Holy, Holy, Holy

My mother used to scold me as a child (and sometimes still does!) for saying things like: holy cow, holy crap, and yes, even holy muffins! She would remind me that God’s creatures sit before the throne of God day and night declaring: Holy, Holy, Holy is the Lord God almighty! (Rev. 4:8) I confess my flippant use of the word holy to be a bad habit, that typically I am just not all that concerned about.

I am currently reading Holiness of God by R.C. Sproul and I just so happen to be in the chapter titled Holy, Holy, Holy. In this chapter, Sproul reminds the reader that of all the attributes of God attributed to Him in Scripture the only one that is repeated three times consecutively is His holiness. Sorry American Christian, it is not His love. Sorry fire and brimstone preacher, it is not His wrath. Those attributes are true of Him but it is His holiness that stands alone in this magnified wording in the Scriptures.

We see the splendor of God’s holiness and what it does to sinful man when he stands before our Holy God in Isaiah 6. At the opening of this chapter, Isaiah has a vision where he is before the Lord on His throne. The Seraphim are there covering their faces and their feet and one calls out “Holy, Holy, Holy, is the LORD of hosts, the whole earth is filled with His glory.”  The very foundations of the threshold trembled at that declaration. All that Isaiah could declare was “Woe is me, for I am ruined! Because I am a man of unclean lips, and I live among a people of unclean lips; For my eyes have seen the King, the LORD of hosts.”

Standing before the holiness of God, Isaiah saw himself for what he was. He was a sinful man. He was desperate before for the Holy God revealed before him. The phrase “I am ruined” used to be translated “I am undone.” This has the implication of being torn apart. It pictures a man whose very fabric of existence is shattering before the LORD of hosts.

What hope does such a man have? Surely in such a state he would desire to hide from the presence of the Lord as Adam and Eve did when they came to discover their sinfulness. (Gen. 3:8) An individual in that state has only one hope. That hope is to be made clean by God himself, to have His sinfulness removed. This is exactly what God does. One of the seraphim takes a burning coal from the altar and touches his lips and says that Isaiah’s “iniquity is taken away” and his “sin is forgiven.”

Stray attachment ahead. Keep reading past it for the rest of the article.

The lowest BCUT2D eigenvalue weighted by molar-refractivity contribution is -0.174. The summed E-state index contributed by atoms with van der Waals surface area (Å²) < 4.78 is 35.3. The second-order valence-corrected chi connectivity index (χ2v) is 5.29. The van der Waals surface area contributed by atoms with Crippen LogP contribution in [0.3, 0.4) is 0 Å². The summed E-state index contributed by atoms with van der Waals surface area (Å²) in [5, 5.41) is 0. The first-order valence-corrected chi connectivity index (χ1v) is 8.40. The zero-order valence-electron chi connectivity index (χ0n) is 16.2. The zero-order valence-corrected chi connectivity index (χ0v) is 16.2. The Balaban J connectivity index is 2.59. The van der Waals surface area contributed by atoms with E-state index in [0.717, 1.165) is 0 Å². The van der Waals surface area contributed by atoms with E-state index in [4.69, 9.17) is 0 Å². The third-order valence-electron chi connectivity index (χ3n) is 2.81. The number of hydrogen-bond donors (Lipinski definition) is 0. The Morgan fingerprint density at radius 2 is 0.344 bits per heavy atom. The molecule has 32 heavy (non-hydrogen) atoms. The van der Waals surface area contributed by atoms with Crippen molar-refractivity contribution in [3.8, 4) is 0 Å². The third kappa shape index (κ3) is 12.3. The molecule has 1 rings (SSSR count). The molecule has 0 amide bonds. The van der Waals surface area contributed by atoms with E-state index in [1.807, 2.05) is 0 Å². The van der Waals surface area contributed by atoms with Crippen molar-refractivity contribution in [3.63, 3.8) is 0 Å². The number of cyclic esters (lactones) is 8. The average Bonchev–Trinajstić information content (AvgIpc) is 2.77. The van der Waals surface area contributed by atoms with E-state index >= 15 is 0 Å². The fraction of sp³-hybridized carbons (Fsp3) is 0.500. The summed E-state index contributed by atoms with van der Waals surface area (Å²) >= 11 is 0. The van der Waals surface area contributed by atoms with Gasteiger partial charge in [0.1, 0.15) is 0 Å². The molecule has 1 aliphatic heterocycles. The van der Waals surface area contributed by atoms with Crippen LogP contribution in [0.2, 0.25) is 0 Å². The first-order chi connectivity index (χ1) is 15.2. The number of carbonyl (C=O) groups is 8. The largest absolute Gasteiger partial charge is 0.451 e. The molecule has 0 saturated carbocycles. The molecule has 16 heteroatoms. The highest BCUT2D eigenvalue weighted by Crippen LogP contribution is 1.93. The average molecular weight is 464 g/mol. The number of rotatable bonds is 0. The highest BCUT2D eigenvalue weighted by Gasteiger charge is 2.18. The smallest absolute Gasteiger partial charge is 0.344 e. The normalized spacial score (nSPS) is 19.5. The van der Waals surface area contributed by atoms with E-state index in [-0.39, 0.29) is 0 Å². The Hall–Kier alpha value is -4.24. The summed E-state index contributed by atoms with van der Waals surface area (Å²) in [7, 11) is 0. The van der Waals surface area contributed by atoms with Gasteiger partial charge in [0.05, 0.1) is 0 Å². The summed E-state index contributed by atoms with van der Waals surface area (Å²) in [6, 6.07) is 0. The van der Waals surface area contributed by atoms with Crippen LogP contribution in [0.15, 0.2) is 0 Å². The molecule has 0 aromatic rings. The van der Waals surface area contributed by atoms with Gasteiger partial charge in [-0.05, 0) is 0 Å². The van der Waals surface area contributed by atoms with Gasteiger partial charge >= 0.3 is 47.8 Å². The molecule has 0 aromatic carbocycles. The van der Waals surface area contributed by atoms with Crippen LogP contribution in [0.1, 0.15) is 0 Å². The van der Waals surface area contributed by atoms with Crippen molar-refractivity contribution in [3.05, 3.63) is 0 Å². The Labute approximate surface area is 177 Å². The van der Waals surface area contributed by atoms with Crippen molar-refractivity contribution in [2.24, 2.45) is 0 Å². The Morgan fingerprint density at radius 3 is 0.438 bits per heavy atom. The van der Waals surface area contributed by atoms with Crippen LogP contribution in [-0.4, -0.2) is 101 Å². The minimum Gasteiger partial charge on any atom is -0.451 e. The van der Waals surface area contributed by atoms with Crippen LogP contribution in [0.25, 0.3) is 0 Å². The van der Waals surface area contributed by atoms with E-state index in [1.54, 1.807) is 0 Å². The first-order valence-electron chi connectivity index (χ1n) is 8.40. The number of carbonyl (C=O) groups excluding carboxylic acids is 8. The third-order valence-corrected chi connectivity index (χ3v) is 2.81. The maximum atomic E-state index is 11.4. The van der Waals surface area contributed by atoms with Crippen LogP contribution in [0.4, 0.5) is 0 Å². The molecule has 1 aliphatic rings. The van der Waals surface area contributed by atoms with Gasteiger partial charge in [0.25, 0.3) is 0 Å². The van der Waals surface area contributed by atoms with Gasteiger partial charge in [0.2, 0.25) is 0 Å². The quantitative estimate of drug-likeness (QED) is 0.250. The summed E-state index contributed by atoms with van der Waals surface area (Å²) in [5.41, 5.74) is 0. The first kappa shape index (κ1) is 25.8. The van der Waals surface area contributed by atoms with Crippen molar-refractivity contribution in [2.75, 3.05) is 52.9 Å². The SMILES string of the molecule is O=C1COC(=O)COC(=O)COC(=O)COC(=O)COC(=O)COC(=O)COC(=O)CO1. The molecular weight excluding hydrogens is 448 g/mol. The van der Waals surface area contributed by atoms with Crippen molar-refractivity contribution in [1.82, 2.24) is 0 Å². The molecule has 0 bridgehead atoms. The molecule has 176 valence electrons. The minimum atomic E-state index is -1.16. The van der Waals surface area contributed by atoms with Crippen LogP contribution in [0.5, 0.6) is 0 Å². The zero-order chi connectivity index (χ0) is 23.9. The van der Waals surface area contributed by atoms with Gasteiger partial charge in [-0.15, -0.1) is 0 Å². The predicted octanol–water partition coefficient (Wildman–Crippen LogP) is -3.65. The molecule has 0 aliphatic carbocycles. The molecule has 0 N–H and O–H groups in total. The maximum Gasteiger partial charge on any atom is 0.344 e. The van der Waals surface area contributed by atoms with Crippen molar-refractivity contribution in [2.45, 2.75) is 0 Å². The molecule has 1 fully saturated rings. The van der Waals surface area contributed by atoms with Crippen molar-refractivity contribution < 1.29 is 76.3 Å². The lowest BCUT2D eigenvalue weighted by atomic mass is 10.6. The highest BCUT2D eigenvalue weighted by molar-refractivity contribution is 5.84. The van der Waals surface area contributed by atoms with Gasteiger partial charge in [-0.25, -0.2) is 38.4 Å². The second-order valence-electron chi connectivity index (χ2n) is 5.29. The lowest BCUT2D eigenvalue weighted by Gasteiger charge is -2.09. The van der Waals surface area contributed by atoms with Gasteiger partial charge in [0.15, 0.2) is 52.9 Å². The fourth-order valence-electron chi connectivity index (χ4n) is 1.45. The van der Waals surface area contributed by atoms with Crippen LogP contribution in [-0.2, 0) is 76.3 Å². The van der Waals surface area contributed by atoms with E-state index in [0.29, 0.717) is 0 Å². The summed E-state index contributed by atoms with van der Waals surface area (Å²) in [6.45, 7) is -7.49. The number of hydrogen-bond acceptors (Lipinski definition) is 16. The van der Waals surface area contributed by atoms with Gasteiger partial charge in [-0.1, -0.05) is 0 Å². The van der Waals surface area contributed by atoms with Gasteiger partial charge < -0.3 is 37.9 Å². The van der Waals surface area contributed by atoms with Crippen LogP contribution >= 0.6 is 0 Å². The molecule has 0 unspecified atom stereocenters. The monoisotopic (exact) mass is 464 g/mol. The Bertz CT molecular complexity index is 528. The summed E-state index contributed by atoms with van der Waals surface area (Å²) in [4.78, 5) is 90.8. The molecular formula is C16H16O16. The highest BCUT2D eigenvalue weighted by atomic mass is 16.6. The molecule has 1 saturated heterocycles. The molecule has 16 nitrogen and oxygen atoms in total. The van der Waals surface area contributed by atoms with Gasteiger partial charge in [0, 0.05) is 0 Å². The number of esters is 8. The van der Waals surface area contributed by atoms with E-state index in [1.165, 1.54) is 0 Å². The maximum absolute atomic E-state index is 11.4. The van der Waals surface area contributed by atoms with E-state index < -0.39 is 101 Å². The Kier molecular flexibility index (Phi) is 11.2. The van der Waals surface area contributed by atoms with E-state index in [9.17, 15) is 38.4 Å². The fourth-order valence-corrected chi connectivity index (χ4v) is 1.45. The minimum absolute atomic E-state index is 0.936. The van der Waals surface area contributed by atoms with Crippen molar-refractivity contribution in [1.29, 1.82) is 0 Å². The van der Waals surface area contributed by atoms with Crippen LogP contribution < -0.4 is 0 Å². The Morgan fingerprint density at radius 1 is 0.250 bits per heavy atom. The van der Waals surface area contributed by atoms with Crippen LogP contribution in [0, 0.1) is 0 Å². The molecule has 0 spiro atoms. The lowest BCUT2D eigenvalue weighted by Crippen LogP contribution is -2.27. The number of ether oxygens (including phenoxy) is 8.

Immediately after this God, still as holy as ever, asks whom He shall send. Now picture this contrast of Isaiah who moments ago was broken and trembling before the throne and now has the confidence to say “Here am I. Send me!” Thank God that His holy throne is a throne of grace. (Hebrews 4:16) It is only after forgiveness, it is only after being made clean from the altar of God, that Isaiah can serve the true Holy God.

Many Christians, myself included, can struggle at times with the Bible’s teachings on Hell. I find the imagery of passages like this helpful. How pitiful is the average Christians understanding of God’s holiness. To be in front of Him who is perfectly holy from everlasting to everlasting is unbearable to a sinner. Unless one has been made clean, they will have no desire to remain in the presence of God. Though I hold that Hell is clearly a punishment, I also believe that in a sense sinners not washed in the blood of the Lamb will be having their desire granted because to be absent from His presence is the definition of Hell. (II Thess. 1:9) This is why C.S. Lewis can write that the doors of Hell are locked from the inside.

A higher understanding of God’s holiness creates a higher appreciation of the Cross. When we get a glimpse of His glory, we can only wonder at the depth of the atonement that has been given to us in Christ. To be able to stand before God is a marvelous fruit of the majestic work of Christ. May meditating on the holiness of God wake up the Church to magnify Him with their lives and to marvel at His grace. I believe my mother was on to something.


Photo by Adam Kring on Unsplash

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